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Michelle Davies | The Journal Gazette
After being diagnosed with breast cancer, Carrie Barcus helped get passed a state law that requires health providers to cover certain services for woman with dense breast tissue.

Breast cancer fight prompts new law

Misdiagnosis spurs push for provision covering dense tissue

– After it all – the 16 rounds and three variations of chemotherapy, the 33 radiation treatments, the temporary loss of her hair, and most importantly, the fear and concern that gripped her husband and three daughters – Carrie Barcus still underwent a double mastectomy on Nov. 8, 2011, just three months and three days past her 41st birthday.

It all could have been prevented, she believes.

Through her diligence, Barcus hopes a new state law effective July 1 can help other women avoid what she endured. With the help of Senate President Pro Tem David Long, R-Fort Wayne, who last year listened to Barcus tell her story, a bill was unanimously passed that requires health providers to ensure coverage for certain services for women with dense breast tissue.

Additionally, it will require the medical licensing board to adopt rules or protocol establishing an education program and standards for annual screening or diagnostic tests of women with high breast density.

“Obviously it makes me feel good that one person – me – was able to do something that’s going to help save a lot of other women from going through what I went through,” Barcus said.

She has been a nurse since 1999, two of those years spent working at Parkview Whitley Hospital. In 2009, Barcus joined other nurses in a weight-loss contest for three months. After losing a few pounds, she continued to lose weight, dipping from 137 to 107.

The fact that she lost 30 pounds without trying, and that she was constantly exhausted, prompted Barcus to see her physician.

Results from a series of tests, including a mammogram, came back normal. Barcus was assured she didn’t have cancer even though she noticed tender areas in both breasts. She wrote it off as a possible cystic breast disease, which is a lumpiness that is often considered benign.

But the pain continued, and so did the weight loss and fatigue.

“So I went back again, and they said all of your tests were normal,” Barcus said. “I said, ‘I know, but you don’t turn 40 and start losing weight unless you’re dying of cancer.’ It’s not that I want something to be wrong; I just know there is.”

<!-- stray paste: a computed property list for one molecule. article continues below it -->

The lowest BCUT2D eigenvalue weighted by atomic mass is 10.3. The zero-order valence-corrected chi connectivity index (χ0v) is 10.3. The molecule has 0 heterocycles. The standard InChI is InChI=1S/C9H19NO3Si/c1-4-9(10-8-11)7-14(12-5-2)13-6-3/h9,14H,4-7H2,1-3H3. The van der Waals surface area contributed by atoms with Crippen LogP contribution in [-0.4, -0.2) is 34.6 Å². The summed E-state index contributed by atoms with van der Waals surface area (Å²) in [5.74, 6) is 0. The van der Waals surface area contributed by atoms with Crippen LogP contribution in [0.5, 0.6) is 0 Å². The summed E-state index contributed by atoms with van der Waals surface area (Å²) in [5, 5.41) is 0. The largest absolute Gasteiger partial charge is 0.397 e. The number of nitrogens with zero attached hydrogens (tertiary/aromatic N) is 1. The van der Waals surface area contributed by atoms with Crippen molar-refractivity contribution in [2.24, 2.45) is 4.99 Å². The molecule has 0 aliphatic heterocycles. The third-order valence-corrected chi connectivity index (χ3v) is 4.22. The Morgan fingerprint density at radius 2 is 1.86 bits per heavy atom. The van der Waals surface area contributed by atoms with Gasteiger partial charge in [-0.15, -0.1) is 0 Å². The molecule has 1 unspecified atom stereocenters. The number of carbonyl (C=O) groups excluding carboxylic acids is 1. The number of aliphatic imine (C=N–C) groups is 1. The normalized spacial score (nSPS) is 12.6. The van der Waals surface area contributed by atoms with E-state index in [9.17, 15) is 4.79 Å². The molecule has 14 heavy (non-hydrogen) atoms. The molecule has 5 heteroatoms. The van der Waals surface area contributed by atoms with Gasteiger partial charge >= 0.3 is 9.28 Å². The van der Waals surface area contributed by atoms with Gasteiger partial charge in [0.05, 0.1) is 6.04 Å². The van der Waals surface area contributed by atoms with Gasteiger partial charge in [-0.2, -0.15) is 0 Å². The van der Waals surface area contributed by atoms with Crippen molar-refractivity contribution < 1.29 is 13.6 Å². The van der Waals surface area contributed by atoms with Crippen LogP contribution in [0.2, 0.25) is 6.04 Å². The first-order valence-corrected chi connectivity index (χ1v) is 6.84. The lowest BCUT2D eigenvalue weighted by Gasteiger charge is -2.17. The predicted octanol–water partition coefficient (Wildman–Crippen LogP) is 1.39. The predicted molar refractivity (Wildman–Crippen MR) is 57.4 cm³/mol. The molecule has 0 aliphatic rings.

In October 2011, another doctor suggested that she should have an ultrasound.

“The next day they were sending me in for a biopsy, and the day after that they called me to let me know it was breast cancer.”

Because of her dense breast tissue, a condition found in 40 percent of women, Barcus’ tumor was undetected in the mammography.

Dense tissue appears white on a mammography X-ray, which makes a tumor difficult to see since that, too, shows up as a white spot.

In her introductory letter to Long, Barcus wrote, “It’s like finding a polar bear in a snow storm.”

Something, Barcus told Long in their face-to-face meeting, should be done to ensure that insurance companies cover a second test for women with dense breast tissue. The new bill also stipulates that women should be notified that they possess dense tissue.

“I was not aware that the insurance rule was not stepping up for women in this condition,” Long said. “I understand the condition, but I didn’t realize you couldn’t get further treatment or further analysis.”

Barcus is a native of Whitley County, born in the old county hospital, and a graduate of Churubusco High School. She’s a wife, a mom and a nurse who once worked the 3 a.m.-to-3 p.m. shift when Parkview Hospital Randallia was always abuzz – before the sprawling new complex was built off Dupont Road.

She relates the story of how she told the girls of her tumor.

“We had a neighbor who died of breast cancer,” Barcus said. “She was 52. And she died about six months before I was diagnosed, so my kids knew.

“When we sat them down and I said that I have a tumor, my oldest said, ‘You mean breast cancer?’ And my youngest came over and whispered in my ear, ‘Mommy, are you going to die?’ ”

There is, she was told, a 75 percent chance of her cancer returning.

She has done what she can do to fight not only her cancer, but fight for others. Then she talks about her skydiving experience and going to Vegas.